Sam Hinkie stepped down as general manager of the Philadelphia 76ers Wednesday evening, according to an official statement from the team, and the sprawling 13-page resignation letter he sent to the club's investors became public shortly thereafter.
The letter—which exceeds 7,000 words in total and was made public by ESPN.com—explores the path the team charted since he was hired in May 2013, but it does so in a wholly unique way.
Over the course of the letter, Hinkie cites the likes of Abraham Lincoln, billionaire Warren Buffett, Tesla Motors founder Elon Musk, physicist James Clerk Maxwell and baseball writer Bill James, as he seemingly found a way to connect basketball to every component of a college curriculum, according to The Vertical's Chris Mannix:
However, USA Today's Sam Amick noted Hinkie's jargon-filled manifesto wasn't exactly out of the ordinary:
In a section of the letter titled A Reverence for Disruption, Hinkie's unconventional line of thinking became clear when he used several non-basketball analogies to explain how innovation—in this case, the Sixers' asset-based team-building strategy—can lead to disruption and advancement:
This is true everywhere, as the balance in any market or any ecosystem ebbs and flows until something mostly unexpected lurches ahead. We see it in spades—past, present, and future.
• New Zealand’s flightless bird the moa (measuring in at 10 ft, 400 lbs.) had the life tramping around the South Island for a great long run; then the first Māori explorers washed ashore in canoes, and that was that.
• I still miss Blackberry’s keyboard, but the 2007 iPhone debut rendered it nearly obsolete to all but a few of us curmudgeons.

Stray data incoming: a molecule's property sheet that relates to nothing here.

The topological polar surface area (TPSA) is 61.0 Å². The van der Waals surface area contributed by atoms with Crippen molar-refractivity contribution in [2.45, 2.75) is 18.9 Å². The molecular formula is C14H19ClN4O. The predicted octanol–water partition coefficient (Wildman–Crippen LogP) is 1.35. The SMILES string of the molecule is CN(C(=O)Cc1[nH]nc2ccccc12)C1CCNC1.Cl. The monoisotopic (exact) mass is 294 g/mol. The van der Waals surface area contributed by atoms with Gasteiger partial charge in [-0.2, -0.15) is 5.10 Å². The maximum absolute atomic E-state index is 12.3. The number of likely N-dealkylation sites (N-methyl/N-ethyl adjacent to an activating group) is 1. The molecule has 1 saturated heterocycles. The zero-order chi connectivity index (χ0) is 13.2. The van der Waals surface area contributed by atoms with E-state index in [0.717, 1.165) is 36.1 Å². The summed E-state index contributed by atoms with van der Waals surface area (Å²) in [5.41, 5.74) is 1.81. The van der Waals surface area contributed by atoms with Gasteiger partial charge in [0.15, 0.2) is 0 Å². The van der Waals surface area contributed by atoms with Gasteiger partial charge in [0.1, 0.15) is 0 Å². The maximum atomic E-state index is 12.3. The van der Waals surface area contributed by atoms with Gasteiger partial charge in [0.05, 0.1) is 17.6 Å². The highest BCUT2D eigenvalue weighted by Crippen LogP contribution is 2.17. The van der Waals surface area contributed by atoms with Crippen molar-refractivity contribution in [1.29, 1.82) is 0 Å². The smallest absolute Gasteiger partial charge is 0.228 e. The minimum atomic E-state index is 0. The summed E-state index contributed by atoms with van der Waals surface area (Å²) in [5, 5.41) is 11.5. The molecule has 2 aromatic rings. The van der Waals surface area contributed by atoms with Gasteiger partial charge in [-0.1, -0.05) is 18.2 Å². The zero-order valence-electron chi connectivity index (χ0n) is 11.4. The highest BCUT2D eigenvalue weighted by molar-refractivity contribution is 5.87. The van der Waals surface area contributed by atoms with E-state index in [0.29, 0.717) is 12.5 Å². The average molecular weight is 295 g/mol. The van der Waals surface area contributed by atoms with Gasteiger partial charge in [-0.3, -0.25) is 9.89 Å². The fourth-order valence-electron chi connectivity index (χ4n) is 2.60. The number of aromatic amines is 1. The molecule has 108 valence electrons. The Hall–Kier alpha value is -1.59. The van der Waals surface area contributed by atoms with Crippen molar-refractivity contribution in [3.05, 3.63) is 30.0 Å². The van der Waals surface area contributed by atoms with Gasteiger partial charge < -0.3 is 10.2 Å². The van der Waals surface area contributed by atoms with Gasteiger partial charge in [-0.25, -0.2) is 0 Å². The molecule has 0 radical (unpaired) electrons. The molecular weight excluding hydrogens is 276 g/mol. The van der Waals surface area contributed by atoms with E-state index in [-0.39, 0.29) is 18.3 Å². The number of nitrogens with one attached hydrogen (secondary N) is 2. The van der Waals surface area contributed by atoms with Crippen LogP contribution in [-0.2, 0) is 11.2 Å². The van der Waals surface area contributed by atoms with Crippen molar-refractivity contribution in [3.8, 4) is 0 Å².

• Watch what’s happening with the collaboration between IBM’s Watson and M.D. Anderson or Google DeepMind’s AlphaGo. It won’t be just an ancient board game that’s disrupted. It’s also anything but a game to Lee Sedol.
On the basketball side of things, Hinkie spelled out the strategy he provided to the team's ownership group upon arrival: "Replenish the talent pipeline, improve the quality and quantity of players on the roster, shift the style of play towards tomorrow’s champions, and become a culture focused on innovation."
Hinkie also explained that when he pitched owners Josh Harris and David Blitzer in 2012, he said championship teams of the future would "break from historical trends" and cited Stan Van Gundy's three-point happy 2008-09 Orlando Magic team and Mike D'Antoni's Seven Seconds or Less Phoenix Suns as primary examples.
The follow-up from Hinkie cites the defending champion Golden State Warriors as the manifestation of that prediction.
Perhaps craziest of all was Hinkie's admission that he cast the lone Executive of the Year vote for Boston Celtics president of basketball operations Danny Ainge in 2014 after Ainge snagged Joel Anthony and two second-round picks from the Miami Heat in a fairly mundane swap.
But given Hinkie's affection for acquiring second-round picks, perhaps that anecdote shouldn't come as much of a surprise.
Finally, Hinkie closed things up by praising the position the Sixers are in as they enter the most crucial offseason of their rebuild to date.
The departed general manager noted, "we have what will likely be the best ever odds to get the #1 overall pick (nearly 30%), a roughly 50/50 chance at a top-2 pick (the highest ever), and a roughly 50/50 chance at two top-5 picks, which would be the best lottery night haul ever," thanks to the Michael Carter-Williams blockbuster that netted Philadelphia the Los Angeles Lakers' top-three protected pick.
Hinkie ultimately concluded the team is "on solid footing now, with much hard work yet to be done," thanks to its draft-pick stockpile, financial flexibility and in-house talent like Jahlil Okafor, Nerlens Noel, Joel Embiid and Dario Saric.
However, it will be incumbent upon Bryan Colangelo—who is expected to be tabbed as the team's next GM, per The Vertical's Adrian Wojnarowski—to help the Sixers take advantage of the position they're in.
Drafting well and growing organically will be the first step, but Colangelo will need to succeed where Hinkie didn't and find innovative ways to pitch free agents who are wary of latching on with a team that has become stigmatized as a perennial loser.